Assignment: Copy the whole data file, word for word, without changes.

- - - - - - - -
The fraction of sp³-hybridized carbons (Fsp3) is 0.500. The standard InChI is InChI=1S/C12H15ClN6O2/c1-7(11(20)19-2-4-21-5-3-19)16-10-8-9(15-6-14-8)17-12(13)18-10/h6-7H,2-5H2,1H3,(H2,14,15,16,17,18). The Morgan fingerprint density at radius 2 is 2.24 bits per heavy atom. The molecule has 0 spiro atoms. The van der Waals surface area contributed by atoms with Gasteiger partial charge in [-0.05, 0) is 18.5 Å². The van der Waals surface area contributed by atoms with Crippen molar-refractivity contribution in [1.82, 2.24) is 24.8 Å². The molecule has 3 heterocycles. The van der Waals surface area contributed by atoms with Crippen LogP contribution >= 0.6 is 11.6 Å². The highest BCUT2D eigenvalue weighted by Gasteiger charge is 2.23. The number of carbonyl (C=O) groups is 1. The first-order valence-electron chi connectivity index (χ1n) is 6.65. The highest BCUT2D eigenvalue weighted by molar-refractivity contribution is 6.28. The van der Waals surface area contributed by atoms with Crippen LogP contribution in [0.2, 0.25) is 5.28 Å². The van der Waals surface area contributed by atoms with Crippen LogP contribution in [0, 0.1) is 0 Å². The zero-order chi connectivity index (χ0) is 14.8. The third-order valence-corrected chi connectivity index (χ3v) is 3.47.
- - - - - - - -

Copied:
The fraction of sp³-hybridized carbons (Fsp3) is 0.500. The standard InChI is InChI=1S/C12H15ClN6O2/c1-7(11(20)19-2-4-21-5-3-19)16-10-8-9(15-6-14-8)17-12(13)18-10/h6-7H,2-5H2,1H3,(H2,14,15,16,17,18). The Morgan fingerprint density at radius 2 is 2.24 bits per heavy atom. The molecule has 0 spiro atoms. The van der Waals surface area contributed by atoms with Gasteiger partial charge in [-0.05, 0) is 18.5 Å². The van der Waals surface area contributed by atoms with Crippen molar-refractivity contribution in [1.82, 2.24) is 24.8 Å². The molecule has 3 heterocycles. The van der Waals surface area contributed by atoms with Crippen LogP contribution >= 0.6 is 11.6 Å². The highest BCUT2D eigenvalue weighted by Gasteiger charge is 2.23. The number of carbonyl (C=O) groups is 1. The first-order valence-electron chi connectivity index (χ1n) is 6.65. The highest BCUT2D eigenvalue weighted by molar-refractivity contribution is 6.28. The van der Waals surface area contributed by atoms with Crippen LogP contribution in [0.2, 0.25) is 5.28 Å². The van der Waals surface area contributed by atoms with Crippen LogP contribution in [0, 0.1) is 0 Å². The zero-order chi connectivity index (χ0) is 14.8. The third-order valence-corrected chi connectivity index (χ3v) is 3.47.